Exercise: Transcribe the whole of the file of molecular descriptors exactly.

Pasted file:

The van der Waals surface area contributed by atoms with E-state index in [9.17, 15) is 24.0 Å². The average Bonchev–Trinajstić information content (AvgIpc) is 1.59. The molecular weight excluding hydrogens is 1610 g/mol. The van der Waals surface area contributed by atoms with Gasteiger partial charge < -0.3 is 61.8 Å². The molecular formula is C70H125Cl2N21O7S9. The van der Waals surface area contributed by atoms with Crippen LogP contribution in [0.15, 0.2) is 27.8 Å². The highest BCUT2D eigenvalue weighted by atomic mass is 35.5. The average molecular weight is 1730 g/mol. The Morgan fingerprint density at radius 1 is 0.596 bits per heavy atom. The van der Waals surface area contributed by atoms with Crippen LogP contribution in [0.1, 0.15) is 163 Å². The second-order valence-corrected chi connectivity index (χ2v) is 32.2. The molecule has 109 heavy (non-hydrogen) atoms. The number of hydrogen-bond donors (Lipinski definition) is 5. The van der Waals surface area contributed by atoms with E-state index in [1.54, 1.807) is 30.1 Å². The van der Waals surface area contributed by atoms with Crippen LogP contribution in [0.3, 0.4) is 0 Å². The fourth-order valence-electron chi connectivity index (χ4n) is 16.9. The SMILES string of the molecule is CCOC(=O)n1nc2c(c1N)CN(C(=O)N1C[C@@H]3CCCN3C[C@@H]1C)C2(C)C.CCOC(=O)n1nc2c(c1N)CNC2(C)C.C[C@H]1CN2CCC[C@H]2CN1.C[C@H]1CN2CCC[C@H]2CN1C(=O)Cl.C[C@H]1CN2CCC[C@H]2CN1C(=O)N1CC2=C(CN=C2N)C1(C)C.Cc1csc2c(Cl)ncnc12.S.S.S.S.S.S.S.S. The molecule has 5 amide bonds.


The van der Waals surface area contributed by atoms with E-state index in [9.17, 15) is 24.0 Å². The average Bonchev–Trinajstić information content (AvgIpc) is 1.59. The molecular weight excluding hydrogens is 1610 g/mol. The van der Waals surface area contributed by atoms with Gasteiger partial charge < -0.3 is 61.8 Å². The molecular formula is C70H125Cl2N21O7S9. The van der Waals surface area contributed by atoms with Crippen LogP contribution in [0.15, 0.2) is 27.8 Å². The highest BCUT2D eigenvalue weighted by atomic mass is 35.5. The average molecular weight is 1730 g/mol. The Morgan fingerprint density at radius 1 is 0.596 bits per heavy atom. The van der Waals surface area contributed by atoms with Crippen LogP contribution in [0.1, 0.15) is 163 Å². The second-order valence-corrected chi connectivity index (χ2v) is 32.2. The molecule has 109 heavy (non-hydrogen) atoms. The number of hydrogen-bond donors (Lipinski definition) is 5. The van der Waals surface area contributed by atoms with E-state index in [1.54, 1.807) is 30.1 Å². The van der Waals surface area contributed by atoms with Crippen LogP contribution in [0.3, 0.4) is 0 Å². The fourth-order valence-electron chi connectivity index (χ4n) is 16.9. The SMILES string of the molecule is CCOC(=O)n1nc2c(c1N)CN(C(=O)N1C[C@@H]3CCCN3C[C@@H]1C)C2(C)C.CCOC(=O)n1nc2c(c1N)CNC2(C)C.C[C@H]1CN2CCC[C@H]2CN1.C[C@H]1CN2CCC[C@H]2CN1C(=O)Cl.C[C@H]1CN2CCC[C@H]2CN1C(=O)N1CC2=C(CN=C2N)C1(C)C.Cc1csc2c(Cl)ncnc12.S.S.S.S.S.S.S.S. The molecule has 5 amide bonds.